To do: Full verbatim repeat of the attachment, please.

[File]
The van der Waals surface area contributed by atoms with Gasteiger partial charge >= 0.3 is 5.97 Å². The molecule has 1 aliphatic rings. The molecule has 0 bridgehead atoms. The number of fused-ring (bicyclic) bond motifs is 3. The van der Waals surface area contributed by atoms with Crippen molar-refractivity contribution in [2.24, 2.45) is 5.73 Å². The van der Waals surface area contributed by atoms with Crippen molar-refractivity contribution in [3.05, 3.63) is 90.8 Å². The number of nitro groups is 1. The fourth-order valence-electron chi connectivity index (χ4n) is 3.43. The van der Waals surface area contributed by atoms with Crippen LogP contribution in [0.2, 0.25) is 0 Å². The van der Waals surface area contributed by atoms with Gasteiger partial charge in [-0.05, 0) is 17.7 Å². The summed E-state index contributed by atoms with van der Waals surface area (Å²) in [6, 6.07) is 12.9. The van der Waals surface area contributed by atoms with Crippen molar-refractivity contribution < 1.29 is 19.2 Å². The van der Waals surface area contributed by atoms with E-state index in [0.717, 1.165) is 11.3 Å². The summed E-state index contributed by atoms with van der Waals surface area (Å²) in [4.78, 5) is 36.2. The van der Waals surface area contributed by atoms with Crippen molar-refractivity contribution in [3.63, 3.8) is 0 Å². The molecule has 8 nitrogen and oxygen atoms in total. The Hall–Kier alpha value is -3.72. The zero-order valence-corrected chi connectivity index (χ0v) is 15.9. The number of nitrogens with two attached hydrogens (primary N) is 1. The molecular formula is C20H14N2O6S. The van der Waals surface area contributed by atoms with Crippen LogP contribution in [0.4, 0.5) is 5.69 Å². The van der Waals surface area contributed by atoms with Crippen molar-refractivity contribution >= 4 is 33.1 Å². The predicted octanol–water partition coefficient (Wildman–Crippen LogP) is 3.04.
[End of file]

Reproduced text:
The van der Waals surface area contributed by atoms with Gasteiger partial charge >= 0.3 is 5.97 Å². The molecule has 1 aliphatic rings. The molecule has 0 bridgehead atoms. The number of fused-ring (bicyclic) bond motifs is 3. The van der Waals surface area contributed by atoms with Crippen molar-refractivity contribution in [2.24, 2.45) is 5.73 Å². The van der Waals surface area contributed by atoms with Crippen molar-refractivity contribution in [3.05, 3.63) is 90.8 Å². The number of nitro groups is 1. The fourth-order valence-electron chi connectivity index (χ4n) is 3.43. The van der Waals surface area contributed by atoms with Crippen LogP contribution in [0.2, 0.25) is 0 Å². The van der Waals surface area contributed by atoms with Gasteiger partial charge in [-0.05, 0) is 17.7 Å². The summed E-state index contributed by atoms with van der Waals surface area (Å²) in [6, 6.07) is 12.9. The van der Waals surface area contributed by atoms with Crippen molar-refractivity contribution < 1.29 is 19.2 Å². The van der Waals surface area contributed by atoms with E-state index in [0.717, 1.165) is 11.3 Å². The summed E-state index contributed by atoms with van der Waals surface area (Å²) in [4.78, 5) is 36.2. The van der Waals surface area contributed by atoms with Crippen molar-refractivity contribution in [3.63, 3.8) is 0 Å². The molecule has 8 nitrogen and oxygen atoms in total. The Hall–Kier alpha value is -3.72. The zero-order valence-corrected chi connectivity index (χ0v) is 15.9. The number of nitrogens with two attached hydrogens (primary N) is 1. The molecular formula is C20H14N2O6S. The van der Waals surface area contributed by atoms with Crippen LogP contribution in [0.4, 0.5) is 5.69 Å². The van der Waals surface area contributed by atoms with Crippen molar-refractivity contribution >= 4 is 33.1 Å². The predicted octanol–water partition coefficient (Wildman–Crippen LogP) is 3.04.